Before fans howled for Elvis, the Stones, Shania Twain, and Jimmy Buffett, fan clubs drooled over orchids. Today, orchid enthusiasts still stalk their quarry with a fervor unmatched by the most devout of Jimmy's Parrot Heads. But you don't have to study botany or learn an orchid society secret handshake to marvel at these amazing flowers close-up. Just visit Marie Selby Botanical Gardens, home of one of the South's foremost orchid collections.
Located along Florida's Sarasota Bay south of Tampa Bay, 8.5 acres of gardens occupy the former estate of William and Marie Selby. Although William, an oil magnate, amassed enormous wealth, he and his wife enjoyed a modest, unassuming life in their 1920s Spanish-style house surrounded by gardens that Marie designed. The trappings of fortune didn't interest them. Preserving Sarasota's natural beauty did.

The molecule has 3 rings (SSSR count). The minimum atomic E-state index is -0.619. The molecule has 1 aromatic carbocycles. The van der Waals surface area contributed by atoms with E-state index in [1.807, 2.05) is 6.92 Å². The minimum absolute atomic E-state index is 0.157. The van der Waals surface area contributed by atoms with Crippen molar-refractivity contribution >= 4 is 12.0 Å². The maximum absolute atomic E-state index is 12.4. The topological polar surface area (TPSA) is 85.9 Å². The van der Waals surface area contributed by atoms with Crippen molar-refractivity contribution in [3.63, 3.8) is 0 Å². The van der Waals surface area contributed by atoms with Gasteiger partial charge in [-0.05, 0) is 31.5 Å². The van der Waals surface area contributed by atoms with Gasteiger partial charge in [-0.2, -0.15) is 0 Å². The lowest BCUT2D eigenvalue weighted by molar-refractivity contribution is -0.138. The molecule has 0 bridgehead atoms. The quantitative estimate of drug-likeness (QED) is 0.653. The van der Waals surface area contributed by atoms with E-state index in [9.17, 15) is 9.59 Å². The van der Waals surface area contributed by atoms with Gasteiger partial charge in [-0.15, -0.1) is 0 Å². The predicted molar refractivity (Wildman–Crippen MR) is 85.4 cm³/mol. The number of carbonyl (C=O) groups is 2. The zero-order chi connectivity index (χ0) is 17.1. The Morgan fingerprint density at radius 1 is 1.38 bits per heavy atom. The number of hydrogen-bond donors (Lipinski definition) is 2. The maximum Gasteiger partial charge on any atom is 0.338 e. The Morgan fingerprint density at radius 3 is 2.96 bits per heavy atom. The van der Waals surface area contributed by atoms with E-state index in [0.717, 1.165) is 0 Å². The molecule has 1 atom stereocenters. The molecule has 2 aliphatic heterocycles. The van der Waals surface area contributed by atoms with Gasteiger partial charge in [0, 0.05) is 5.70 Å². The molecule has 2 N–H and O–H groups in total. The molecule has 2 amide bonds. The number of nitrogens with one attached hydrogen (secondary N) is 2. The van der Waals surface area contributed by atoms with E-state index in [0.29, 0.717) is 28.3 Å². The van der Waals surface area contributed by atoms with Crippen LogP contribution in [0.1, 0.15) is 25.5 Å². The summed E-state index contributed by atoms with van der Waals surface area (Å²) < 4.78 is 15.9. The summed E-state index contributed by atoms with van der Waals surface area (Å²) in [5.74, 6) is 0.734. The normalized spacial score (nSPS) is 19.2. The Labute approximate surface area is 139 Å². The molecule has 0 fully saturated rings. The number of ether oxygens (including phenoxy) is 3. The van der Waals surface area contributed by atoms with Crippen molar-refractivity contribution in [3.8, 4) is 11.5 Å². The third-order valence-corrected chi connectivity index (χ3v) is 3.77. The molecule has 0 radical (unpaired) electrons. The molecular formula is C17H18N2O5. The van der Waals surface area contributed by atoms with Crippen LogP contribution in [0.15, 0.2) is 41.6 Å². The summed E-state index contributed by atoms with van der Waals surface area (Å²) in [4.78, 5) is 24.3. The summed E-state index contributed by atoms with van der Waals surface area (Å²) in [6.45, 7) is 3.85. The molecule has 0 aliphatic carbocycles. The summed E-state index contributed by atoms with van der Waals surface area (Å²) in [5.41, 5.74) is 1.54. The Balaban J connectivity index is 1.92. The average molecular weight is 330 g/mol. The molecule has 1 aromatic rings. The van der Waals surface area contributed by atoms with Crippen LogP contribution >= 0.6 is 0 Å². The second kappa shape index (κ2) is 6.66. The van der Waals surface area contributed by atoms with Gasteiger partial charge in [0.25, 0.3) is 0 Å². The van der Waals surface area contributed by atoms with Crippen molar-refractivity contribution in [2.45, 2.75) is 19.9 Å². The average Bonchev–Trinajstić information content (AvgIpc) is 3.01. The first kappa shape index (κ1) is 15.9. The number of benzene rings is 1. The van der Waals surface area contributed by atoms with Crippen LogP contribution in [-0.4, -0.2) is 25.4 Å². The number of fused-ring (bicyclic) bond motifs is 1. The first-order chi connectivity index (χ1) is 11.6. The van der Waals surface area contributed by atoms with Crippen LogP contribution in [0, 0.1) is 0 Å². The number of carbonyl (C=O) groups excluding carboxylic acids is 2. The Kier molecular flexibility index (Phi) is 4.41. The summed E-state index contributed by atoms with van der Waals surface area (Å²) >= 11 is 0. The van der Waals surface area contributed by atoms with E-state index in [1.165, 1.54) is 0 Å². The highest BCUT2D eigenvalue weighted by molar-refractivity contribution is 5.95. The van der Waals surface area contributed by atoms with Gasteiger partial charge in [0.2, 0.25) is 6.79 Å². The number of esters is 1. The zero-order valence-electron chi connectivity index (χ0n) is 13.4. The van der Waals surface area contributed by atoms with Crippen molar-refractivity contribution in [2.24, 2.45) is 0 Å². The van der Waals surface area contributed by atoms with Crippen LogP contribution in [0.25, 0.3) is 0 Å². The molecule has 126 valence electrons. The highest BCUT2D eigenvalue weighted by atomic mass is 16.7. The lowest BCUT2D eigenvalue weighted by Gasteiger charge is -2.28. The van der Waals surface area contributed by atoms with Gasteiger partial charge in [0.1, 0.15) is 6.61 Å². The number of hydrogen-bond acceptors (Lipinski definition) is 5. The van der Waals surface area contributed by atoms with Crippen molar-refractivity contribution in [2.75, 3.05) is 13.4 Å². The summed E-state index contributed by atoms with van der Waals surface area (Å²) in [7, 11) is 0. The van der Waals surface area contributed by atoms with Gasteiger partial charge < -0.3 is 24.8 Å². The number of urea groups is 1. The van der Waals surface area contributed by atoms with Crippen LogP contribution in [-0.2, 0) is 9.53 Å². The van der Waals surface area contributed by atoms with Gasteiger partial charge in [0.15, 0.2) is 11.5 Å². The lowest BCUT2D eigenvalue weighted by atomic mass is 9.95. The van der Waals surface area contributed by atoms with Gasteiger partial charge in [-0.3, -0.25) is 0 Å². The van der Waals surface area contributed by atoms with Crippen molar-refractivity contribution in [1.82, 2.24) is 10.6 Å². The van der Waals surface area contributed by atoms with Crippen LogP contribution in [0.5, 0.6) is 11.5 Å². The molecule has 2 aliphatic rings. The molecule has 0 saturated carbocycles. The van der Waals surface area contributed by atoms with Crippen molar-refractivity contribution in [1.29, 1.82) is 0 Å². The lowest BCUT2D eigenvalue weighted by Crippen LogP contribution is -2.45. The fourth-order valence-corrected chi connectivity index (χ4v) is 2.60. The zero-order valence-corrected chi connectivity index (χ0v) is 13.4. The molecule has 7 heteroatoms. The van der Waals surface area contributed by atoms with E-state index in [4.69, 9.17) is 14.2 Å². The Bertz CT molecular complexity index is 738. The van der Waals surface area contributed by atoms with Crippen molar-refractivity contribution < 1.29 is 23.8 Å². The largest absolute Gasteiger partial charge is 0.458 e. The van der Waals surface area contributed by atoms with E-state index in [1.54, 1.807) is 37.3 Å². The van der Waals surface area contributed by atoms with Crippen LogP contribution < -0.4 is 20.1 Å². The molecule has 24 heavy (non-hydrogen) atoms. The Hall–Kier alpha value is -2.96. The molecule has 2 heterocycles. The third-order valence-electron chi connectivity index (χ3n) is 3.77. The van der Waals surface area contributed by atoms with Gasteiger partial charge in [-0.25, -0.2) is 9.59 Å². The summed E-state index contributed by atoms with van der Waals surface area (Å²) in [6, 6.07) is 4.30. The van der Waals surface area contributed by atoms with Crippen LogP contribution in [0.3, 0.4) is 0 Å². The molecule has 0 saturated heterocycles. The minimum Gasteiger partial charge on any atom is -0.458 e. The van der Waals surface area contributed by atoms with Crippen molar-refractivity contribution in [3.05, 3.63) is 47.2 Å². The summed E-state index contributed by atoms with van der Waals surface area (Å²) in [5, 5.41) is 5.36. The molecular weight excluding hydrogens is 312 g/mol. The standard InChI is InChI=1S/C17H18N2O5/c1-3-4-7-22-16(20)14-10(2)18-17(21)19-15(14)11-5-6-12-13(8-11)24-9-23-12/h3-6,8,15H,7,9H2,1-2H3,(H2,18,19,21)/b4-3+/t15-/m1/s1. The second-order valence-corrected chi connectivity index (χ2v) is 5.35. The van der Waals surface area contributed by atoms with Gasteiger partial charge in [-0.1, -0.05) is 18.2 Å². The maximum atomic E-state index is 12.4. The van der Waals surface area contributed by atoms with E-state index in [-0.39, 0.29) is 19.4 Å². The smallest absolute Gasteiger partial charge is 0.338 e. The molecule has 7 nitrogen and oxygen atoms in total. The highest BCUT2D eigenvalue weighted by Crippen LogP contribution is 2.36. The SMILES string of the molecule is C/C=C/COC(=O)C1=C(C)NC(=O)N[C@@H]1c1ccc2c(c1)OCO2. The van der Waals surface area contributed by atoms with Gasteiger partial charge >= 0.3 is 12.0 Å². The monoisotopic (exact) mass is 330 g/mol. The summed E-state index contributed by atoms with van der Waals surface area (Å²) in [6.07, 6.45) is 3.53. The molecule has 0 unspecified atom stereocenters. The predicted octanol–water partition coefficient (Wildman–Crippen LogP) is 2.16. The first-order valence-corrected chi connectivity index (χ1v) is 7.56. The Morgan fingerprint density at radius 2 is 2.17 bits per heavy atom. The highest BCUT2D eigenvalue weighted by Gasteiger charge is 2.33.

Finding a Niche
William passed away in 1956. When Marie joined him 15 years later, her will established the estate as a botanical garden. "But it didn't specify much more than that," explains Mike McLaughlin, director of horticulture. "So a group of advisors was assembled and asked, 'What can we do with this small garden to make it stand out?' And the one thing no other public garden was focusing on was epiphytes."
"Epi-WHAT?" you ask. "Isn't that something they administer for pain during childbirth?" Actually, an epiphyte is a plant that supports itself on tree branches while gathering water and nutrients from the air. Orchids and bromeliads are epiphytes you've likely seen. Nowhere in the South will you find a more varied display of either group than at Selby Gardens.